We had made several passes up and down before Miguel made his dramatic and very athletic leap to the deck next to us. Ole was up first so was quickly in the fighting chair while Miguel picked up the rod with the running fish and placed it in the chair’s holder. Meanwhile Stefan helped clear the other rods and lures out of the way before assuming his position behind Ole, where he would swivel the chair to keep Ole facing straight on to the fish while he began the fight.
We saw some mighty splashes in the distance as the blue marlin thrashed on the surface while making some low leaps out of the water – absolutely thrilling to see. I’m not sure Ole was so pleased when he saw the distance of line he would have to recover before this mighty fish was his. But anyway, he knuckled down and started the mantra of short pump and wind while José backed the boat down a little also to help cut the distance. From his vantage point up above, he had a better view of which way the fish was going and so also steered the boat to keep the stern as face on to it as possible. This was a real tug of war, line was retrieved slowly, but then lost again as the marlin powered away. Muscles were straining, and in the heat of the day perspiration was starting to pour off Ole as he continued to focus on his mission, all the time with encouragement from Stefan and Miguel.
Pulling in line by hand
At some points he literally had to resort (with his gloves on) to pulling the line in by hand a short length at a time while the other hand took it up on the reel, just to see that he was making progress. This fish was stubborn but as time wore on and the hook stayed put, slowly it began to tire, run less, and inevitably come slowly closer to the boat. Now all eyes were watching out for any sign of the fish in the water and soon we had it – a flash of silver in the depths – “colour!” the cry came.
Grabbing the leader
The most important thing now was to ensure this was a legal catch under the tournament rules. As Miguel carefully took the line in his hands, he began to drag the fish up to the boat, closer, closer, until the join in the line where the leader led to the lure and the fish was spotted. It was imperative that the team touch the leader below this knot, in this case Stefan, which would classify this as a catch, no matter if the fish then fell off the hook, for example, next to the boat. Of course, with a fish of this size and weight, the line does not just come straight to you next to the boat, some judicial stretching was called for over the side, but Stefan timed it well and the catch was made.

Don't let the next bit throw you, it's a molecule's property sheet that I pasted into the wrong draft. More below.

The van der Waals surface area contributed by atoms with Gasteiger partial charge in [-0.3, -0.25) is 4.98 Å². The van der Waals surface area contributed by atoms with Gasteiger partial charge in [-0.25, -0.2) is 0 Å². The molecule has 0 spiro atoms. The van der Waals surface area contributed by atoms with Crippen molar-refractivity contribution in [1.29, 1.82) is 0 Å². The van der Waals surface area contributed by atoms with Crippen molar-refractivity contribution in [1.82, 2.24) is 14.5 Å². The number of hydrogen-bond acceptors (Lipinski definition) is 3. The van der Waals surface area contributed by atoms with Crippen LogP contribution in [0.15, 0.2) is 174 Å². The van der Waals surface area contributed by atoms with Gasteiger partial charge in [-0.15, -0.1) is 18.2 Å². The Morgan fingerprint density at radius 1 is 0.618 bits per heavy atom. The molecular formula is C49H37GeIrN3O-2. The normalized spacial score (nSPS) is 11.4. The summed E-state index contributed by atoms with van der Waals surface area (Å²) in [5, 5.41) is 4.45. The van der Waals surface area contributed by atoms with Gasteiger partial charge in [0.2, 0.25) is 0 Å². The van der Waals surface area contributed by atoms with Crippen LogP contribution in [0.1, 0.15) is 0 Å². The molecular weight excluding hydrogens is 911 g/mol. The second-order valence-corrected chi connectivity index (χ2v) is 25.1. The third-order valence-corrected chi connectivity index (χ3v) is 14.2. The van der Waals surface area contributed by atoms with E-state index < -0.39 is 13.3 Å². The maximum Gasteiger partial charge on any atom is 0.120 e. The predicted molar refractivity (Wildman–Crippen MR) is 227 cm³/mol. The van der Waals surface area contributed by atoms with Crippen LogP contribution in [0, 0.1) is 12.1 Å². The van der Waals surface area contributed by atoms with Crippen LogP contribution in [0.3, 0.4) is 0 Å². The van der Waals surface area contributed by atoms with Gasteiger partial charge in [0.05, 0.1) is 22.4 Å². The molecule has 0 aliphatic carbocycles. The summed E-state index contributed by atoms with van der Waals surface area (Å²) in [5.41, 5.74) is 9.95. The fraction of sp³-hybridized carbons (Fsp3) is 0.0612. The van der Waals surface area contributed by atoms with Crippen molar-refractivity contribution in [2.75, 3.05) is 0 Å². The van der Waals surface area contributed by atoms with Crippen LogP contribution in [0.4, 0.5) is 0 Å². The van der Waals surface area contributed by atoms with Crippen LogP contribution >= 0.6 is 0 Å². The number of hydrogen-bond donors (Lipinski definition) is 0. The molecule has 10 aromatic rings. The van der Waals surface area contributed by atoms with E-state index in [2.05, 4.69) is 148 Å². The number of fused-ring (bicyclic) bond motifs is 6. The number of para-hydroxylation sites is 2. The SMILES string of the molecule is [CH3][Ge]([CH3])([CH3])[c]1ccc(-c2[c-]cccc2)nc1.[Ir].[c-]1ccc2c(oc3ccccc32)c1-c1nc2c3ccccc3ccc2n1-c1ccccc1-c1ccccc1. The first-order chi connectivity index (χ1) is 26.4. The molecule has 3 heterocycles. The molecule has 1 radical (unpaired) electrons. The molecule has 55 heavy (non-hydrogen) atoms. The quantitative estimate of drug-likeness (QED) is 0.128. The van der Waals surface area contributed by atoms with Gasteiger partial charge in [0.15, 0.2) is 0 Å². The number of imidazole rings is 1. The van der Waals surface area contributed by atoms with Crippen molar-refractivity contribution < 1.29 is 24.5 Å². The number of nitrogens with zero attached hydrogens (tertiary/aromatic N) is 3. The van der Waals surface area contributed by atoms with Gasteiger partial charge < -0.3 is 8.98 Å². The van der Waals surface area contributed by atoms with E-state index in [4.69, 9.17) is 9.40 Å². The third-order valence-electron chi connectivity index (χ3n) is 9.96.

José now followed Miguel’s lead and was down on the deck in a flash to help get the fish safely alongside the boat so the lure could be retrieved, and most importantly now, to revive the fish and get it released safe and sound back to the ocean. A special tool with a coil of metal protected by a sleeve on a long pole is gently placed over the bill and is used to help hold the fish next to the boat while it slowly continues forward, forcing oxygen over its gills to help it get its breath back. Miguel also held the fish upright gently by its dorsal fin. The hook had been wrapped around the base of the bill and came off easily, maybe too easily, but it had done its job and held until then, so all was well. Soon we could see the marlin taking long sweeps of its tail and obviously well recovered. The bill tool was slipped off and we watched this magnificent fish slowly swim down and away into the dark blue depths.
You’ll be glad to know that Stefan also got his marlin that same day. Another lovely fish of several hundred pounds in weight just like Ole’s. This put them in the lead of the tournament – quite a way to start. But that was not all. While the other skippers struggled to find just the occasional fish, José stuck to his game plan. Where there were two marlin, there were likely to be others, and it paid off – big time! On the two other tournament fishing days, Stefan and Ole managed to catch another two marlin each day, as well as losing another two or three also. Some of these fish were tagged, adding to the science gathering effort of the Billfish Association. This total of six fish easily won them the 2019 Big Game Fishing Azores tournament – Team Sweden were champions and they vowed to return again to defend their title next year. Maybe you will consider forming a team and joining them in the wonderful Azores? You won’t regret it!
Tournament website – http://cnpdl.pt/biggamefishing/en/homeEN.html
*Please note the correct website address for Alabote is https://sportfishingazores.com
Tourism website – https://www.visitazores.com/en
Azores Airlines – during the summer months, Azores Airlines run a direct flight from London Gatwick to Ponta Delgada. Check for details on https://www.azoresairlines.pt/en
TAP Air Portugal – the majority of flights are with TAP via Lisbon. Details at https://www.flytap.com/en-gb/
Paul Sharman Bio.
Paul Sharman has been writing about, and photographing, great fishing adventures at home and around the world for the last 20 years now. He fell in love with the Azores on his first trip to the tournament back in 2014, returning again in 2016, 2017 and now 2019. His next mission there is to take some time to explore the coastal and freshwater fishing further, and maybe even catch his own marlin too! Get in touch with him at firstname.lastname@example.org via his website athttps://paulsharmanoutdoors.com.